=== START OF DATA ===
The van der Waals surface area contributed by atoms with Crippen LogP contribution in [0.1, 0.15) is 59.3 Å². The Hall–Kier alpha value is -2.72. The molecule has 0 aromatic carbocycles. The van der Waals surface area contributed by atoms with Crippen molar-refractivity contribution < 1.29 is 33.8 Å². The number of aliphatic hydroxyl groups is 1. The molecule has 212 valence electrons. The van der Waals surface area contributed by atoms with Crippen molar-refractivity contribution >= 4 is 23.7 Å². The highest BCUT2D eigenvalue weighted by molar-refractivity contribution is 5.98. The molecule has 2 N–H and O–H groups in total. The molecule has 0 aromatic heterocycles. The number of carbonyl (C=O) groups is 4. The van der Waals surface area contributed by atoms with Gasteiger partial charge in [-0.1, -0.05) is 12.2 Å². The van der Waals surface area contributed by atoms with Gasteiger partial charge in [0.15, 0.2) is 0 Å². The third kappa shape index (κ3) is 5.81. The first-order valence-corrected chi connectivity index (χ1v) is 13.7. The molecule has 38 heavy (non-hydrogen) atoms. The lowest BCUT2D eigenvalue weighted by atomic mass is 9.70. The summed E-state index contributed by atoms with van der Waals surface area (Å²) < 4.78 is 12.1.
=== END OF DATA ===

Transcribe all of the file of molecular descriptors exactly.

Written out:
The van der Waals surface area contributed by atoms with Crippen LogP contribution in [0.1, 0.15) is 59.3 Å². The Hall–Kier alpha value is -2.72. The molecule has 0 aromatic carbocycles. The van der Waals surface area contributed by atoms with Crippen molar-refractivity contribution < 1.29 is 33.8 Å². The number of aliphatic hydroxyl groups is 1. The molecule has 212 valence electrons. The van der Waals surface area contributed by atoms with Crippen molar-refractivity contribution >= 4 is 23.7 Å². The highest BCUT2D eigenvalue weighted by molar-refractivity contribution is 5.98. The molecule has 2 N–H and O–H groups in total. The molecule has 0 aromatic heterocycles. The number of carbonyl (C=O) groups is 4. The van der Waals surface area contributed by atoms with Gasteiger partial charge in [-0.1, -0.05) is 12.2 Å². The van der Waals surface area contributed by atoms with Gasteiger partial charge in [0.15, 0.2) is 0 Å². The third kappa shape index (κ3) is 5.81. The first-order valence-corrected chi connectivity index (χ1v) is 13.7. The molecule has 38 heavy (non-hydrogen) atoms. The lowest BCUT2D eigenvalue weighted by atomic mass is 9.70. The summed E-state index contributed by atoms with van der Waals surface area (Å²) < 4.78 is 12.1.